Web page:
The movie is about Joan Mitchell (Jan White), a woman in her 50’s who’s psychologically adrift and looking for independence from her abusive husband now that her daughter is growing up and about to leave the home. Here we have much more of a critique of suburban middle class life than we do in There’s Always Vanilla. As you might imagine, the movie deals with the existential fear of getting old in a society where women were, and I suppose still are, only seen as attractive in their youth.
Joan is a profoundly restless woman, but she has a stiff exterior. Her husband beats her and her daughter is leaving home. Where does she go from here? Witchcraft has long served as a metaphor for women taking control of their lives, gaining a measure of power and control in a patriarchal society, and that’s no less true here.
Romero, who edited all three of these films, continues to evolve here, with frenetic cuts that mirror Joan’s confusion and terror as she goes about her daily routine. In a lot of ways, the editing is the best thing about this film.
There’s not a lot of nudity, and certainly no sex to speak of, but the film’s distributor titled it Hungry Wives in an attempt to market the movie as sexploitation, but if you went into it expecting something erotic, you’d be profoundly disappointed. In fact, as film critic Travis Crawford says in the commentary track for Season of the Witch, this is “the most unclassifiable” Romero film. Indeed, no matter how the film was marketed, it would no doubt have had trouble finding its audience. It’s not horror, it’s not very erotic, it’s a bit too twisted to be a straight drama. Whatever the case, the film is certainly a vast improvement over There’s Always Vanilla. The characters are far more compelling and the story is quite gripping.
In an archival conversation between Guillermo del Toro and Romero included on the Season of the Witch disc, Del Toro gushes about the next film in this box set, 1973’s The Crazies, saying that it had a profound impact on him and “may be the real root of The Strain,” Del Toro’s book and TV series. One assumes that the film influenced countless other filmmakers, too. Danny Boyle’s 28 Days Later is just the first movie that comes to mind. The Crazies is by far the most well known film in this collection of unknown Romero films. It’s the only one I’d ever heard of, let alone already seen and enjoyed.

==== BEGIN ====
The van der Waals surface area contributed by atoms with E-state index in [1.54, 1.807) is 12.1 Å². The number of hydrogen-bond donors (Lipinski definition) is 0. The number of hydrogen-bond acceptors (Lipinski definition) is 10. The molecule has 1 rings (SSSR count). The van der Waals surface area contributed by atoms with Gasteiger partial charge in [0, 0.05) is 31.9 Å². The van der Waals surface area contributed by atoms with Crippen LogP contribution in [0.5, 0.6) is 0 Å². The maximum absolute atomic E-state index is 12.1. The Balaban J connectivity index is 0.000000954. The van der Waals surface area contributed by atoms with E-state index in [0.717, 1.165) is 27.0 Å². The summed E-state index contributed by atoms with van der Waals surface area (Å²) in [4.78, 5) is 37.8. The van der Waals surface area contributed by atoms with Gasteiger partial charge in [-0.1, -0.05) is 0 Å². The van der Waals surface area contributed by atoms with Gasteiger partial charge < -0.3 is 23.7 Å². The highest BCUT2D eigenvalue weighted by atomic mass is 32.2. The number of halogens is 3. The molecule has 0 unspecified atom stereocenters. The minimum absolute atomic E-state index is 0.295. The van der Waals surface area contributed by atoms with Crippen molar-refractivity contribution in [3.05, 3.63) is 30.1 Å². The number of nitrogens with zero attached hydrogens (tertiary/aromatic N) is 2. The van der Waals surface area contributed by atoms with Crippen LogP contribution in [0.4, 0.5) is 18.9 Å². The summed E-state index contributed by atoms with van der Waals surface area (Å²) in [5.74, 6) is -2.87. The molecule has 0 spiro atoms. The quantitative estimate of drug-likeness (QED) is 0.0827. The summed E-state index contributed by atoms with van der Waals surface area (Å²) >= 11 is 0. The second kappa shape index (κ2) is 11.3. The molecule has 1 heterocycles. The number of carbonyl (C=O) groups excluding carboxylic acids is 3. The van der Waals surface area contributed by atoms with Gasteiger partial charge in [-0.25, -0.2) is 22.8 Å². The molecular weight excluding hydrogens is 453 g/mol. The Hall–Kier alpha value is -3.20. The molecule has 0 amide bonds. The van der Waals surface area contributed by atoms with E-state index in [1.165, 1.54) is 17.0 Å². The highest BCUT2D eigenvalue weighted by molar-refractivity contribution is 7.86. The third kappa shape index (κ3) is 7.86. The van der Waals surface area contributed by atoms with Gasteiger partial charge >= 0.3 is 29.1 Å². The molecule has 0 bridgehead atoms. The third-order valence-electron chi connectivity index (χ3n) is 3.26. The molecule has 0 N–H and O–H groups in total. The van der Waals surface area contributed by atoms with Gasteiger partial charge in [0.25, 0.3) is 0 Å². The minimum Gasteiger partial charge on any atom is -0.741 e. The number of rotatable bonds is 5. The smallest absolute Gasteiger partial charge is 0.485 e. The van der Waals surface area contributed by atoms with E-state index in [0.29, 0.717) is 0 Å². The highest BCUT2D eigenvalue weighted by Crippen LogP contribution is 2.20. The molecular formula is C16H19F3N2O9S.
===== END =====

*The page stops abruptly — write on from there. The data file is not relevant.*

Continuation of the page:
The Crazies (1973)
The Crazies continues Romero’s flirtation with the horror genre before he dove head first back into the genre with the 1978 vampire film Martin. This is also where he dips a toe back into the zombie waters, even though the victims of a weaponized virus in a small Pennsylvania town aren’t zombies in the strictest sense. They don’t slog around for one thing. They attack fast and kill quickly. In fact, it could be easily argued that the soldiers who occupy the town are the real zombies. They’re covered in the same hazmat suits and gas masks, and they think as a unit as they mow down infected and uninfected alike.
This is a very good film. As much as Romero might have wanted to move into art house flicks, it seems like he was pretty much born to be a genre filmmaker, which is great. Romero’s editing is absolute perfection here, frenetic and fast-paced, filling the mind with nervous paranoia. The dialogue, which flirts with Altman-esque overlapping only adds to the tension. The minimalist soundtrack, which often consists of not much more than marching band drums, adds a lot to a film where all the aesthetic choices are made in service to making the viewer feel uncomfortable. And in this regard, it’s a total success.
With The Crazies, we finally have a film that rises above a mere curiosity. It’s a study in futility, power, conformity, and the idea that we are not in control of our own destinies. And for all practical purposes, it’s the final Latent Image film, though even here it barely qualifies as such. Nearly everyone but Romero had left the group at this point. This was the starting point of his artistic independence. The Crazies is the film that anticipates Romero’s later work, especially his Living Dead sequels. In a lot of ways, it’s the first George Romero film.